There is no such thing as “the Internet.”
That is to say: Thinking, writing, and speaking about “the Internet” as if there were such a thing as a distinct, global, open, distributed “network of networks” that can connect all of humanity as soon as we can all get “online” leads us to ignore many inconvenient facts.
In most of the world, digitized network communication is not so open, not well distributed, and not necessarily run through the sort of computer networks that serve as the foundation of “Internet” communication in the United States. When you send a message via the AT&T mobile 4G network, it’s not really going through “the Internet” of our dreams. It’s going through a highly regulated proprietary system. And if you are using an iPhone, it’s going through a highly regulated proprietary device. And because we increasingly send data to and from these machines that sit on our bodies and travel with us throughout the day, these flows of information are not part of some separate sphere or “cyberspace.”
We misunderstand this tangle of digital technologies and the roles they play in our lives when we assume that “the Internet” has a particular logic, that it must necessarily have distinctive attributes (openness, neutrality, etc.), or that it constitutes a special “place” operating by its own rules and norms, as opposed to amplifying some preexisting rules and norms and undermining others. As with any technological system, we shape these gadgets as much as—if not more than—they shape us.
None of this analysis would strike scholars of the history of technology as controversial. But to the editors and readers of Wired magazine—and to countless other techno-evangelists in the overlapping worlds of commerce and culture—it’s nothing short of dangerous apostasy.
Popular writers about technology, including Clay Shirky, Jeff Jarvis, Steven Johnson, and Kevin Kelly, have been riding the wave of what critic Evgeny Morozov calls “Internet Centrism”: the idea that “the Internet” is a distinct historical and technological phenomenon, and that its emergence has marked a revolution in thought and perhaps even human consciousness, one that will allow—no, destine—us to march forward into better lives and better times. To some of these writers, we will all be just fine as long as we maintain faith in the power of “the Internet.” On the other hand, if we surrender to nostalgia, raise concerns a priori, or sneer at grandiose predictions of “creative destruction” or “the Singularity,” we risk waking up from this lovely dream. Deviation or dissent from the Internet-centric consensus is nothing less than a retrograde, elitist, and possibly authoritarian inclination.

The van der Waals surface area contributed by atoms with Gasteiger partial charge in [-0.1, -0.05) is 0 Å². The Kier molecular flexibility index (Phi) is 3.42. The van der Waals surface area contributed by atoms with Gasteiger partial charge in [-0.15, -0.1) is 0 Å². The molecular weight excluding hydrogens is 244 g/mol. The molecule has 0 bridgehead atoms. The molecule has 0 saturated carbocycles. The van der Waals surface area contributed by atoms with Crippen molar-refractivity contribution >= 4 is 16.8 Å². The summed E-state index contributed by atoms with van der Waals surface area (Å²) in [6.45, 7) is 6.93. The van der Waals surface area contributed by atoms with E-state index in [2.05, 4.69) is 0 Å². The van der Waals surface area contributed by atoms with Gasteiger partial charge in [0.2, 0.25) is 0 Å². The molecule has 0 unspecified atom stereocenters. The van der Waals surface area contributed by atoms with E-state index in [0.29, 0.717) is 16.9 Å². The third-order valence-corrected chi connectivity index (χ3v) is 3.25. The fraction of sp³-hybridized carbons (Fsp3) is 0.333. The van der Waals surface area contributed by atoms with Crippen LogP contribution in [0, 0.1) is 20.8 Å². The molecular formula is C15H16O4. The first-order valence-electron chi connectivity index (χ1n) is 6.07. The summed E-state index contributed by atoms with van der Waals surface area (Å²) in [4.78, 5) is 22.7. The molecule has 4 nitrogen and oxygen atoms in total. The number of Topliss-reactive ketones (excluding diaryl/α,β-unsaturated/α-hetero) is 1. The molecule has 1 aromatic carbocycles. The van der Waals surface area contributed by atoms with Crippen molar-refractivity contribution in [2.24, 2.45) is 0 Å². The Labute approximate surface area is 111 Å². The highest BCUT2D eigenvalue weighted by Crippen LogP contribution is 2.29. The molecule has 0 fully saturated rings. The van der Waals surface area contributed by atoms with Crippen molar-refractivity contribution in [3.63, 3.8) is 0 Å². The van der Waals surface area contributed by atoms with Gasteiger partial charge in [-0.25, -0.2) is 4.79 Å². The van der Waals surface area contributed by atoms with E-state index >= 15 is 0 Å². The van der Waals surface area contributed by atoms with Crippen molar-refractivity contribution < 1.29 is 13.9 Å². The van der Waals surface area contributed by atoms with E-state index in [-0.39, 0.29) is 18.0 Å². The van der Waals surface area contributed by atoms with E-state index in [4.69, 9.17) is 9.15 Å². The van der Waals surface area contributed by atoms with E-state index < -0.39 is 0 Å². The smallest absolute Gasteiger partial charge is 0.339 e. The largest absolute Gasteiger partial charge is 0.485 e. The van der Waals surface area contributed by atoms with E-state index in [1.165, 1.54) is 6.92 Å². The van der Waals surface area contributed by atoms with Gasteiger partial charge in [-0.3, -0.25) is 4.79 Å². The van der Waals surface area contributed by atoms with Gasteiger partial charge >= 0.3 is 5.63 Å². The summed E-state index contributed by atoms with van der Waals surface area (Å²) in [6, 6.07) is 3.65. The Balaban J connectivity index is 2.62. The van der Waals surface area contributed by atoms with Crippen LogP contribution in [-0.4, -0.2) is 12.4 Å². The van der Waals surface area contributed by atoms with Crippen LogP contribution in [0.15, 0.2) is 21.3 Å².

In his new book, To Save Everything, Click Here, Morozov—a onetime online activist who now calls himself a “digital heretic”—effectively punctures the shallow myths of Internet centrism. But then he stabs repeatedly, flailing at its shadows and echoes in the works of more responsible and sophisticated writers such as Harvard Law professors Lawrence Lessig and Jonathan Zittrain.
Morozov, a regular contributor to the New Republic, Foreign Policy, Boston Review, and other publications, is as notorious for his brutal book reviews as he is for his prodigious work ethic. No one writing about technology seems to read more or faster than Morozov. At the age of twenty-six he published his first book, The Net Delusion (2011), which effectively destroyed any lingering utopian fantasies that digital technologies would necessarily liberate people from oppressive regimes—such as the widespread conceit that Twitter helped spark Iran’s “green revolution” uprising in 2009. Now twenty-eight and just starting his graduate work at Harvard, Morozov already grasps wide swaths of several scholarly fields and weaves them together astutely. And when he finds fault with a book, Morozov can eviscerate it mercilessly.
His October 2011 review of Jarvis’s Public Parts: How Sharing in the Digital Age Improves the Way We Work and Live became instantly notorious. “This is a book that should have stayed a tweet,” Morozov wrote. “Stripped of all the inspirational buzzwords, it offers a two-fold, and insipid, argument.” Jarvis was left with no response but to call Morozov out for what he took to be personal attacks in a review of a book built largely on personal anecdotes. Jarvis’s poorly researched and glibly written book was too easy a target for any sharp-eyed reviewer and did not warrant a long review essay in the New Republic in the first place. As it turned out, Morozov’s strutting tone and his subsequent trash-talking tweets generated sympathy for Jarvis rather than any useful engagement over the more substantive issues Morozov sought to raise, such as the misuse of Jürgen Habermas’s work in popular American nonfiction. Still, that review led many technology writers to hope that their publishers’ publicists would leave the New Republic off the review-copy list. (I had no such luck when Morozov reviewed my own book The Googlization of Everything last summer, but I was immensely relieved to find that the review was respectful.)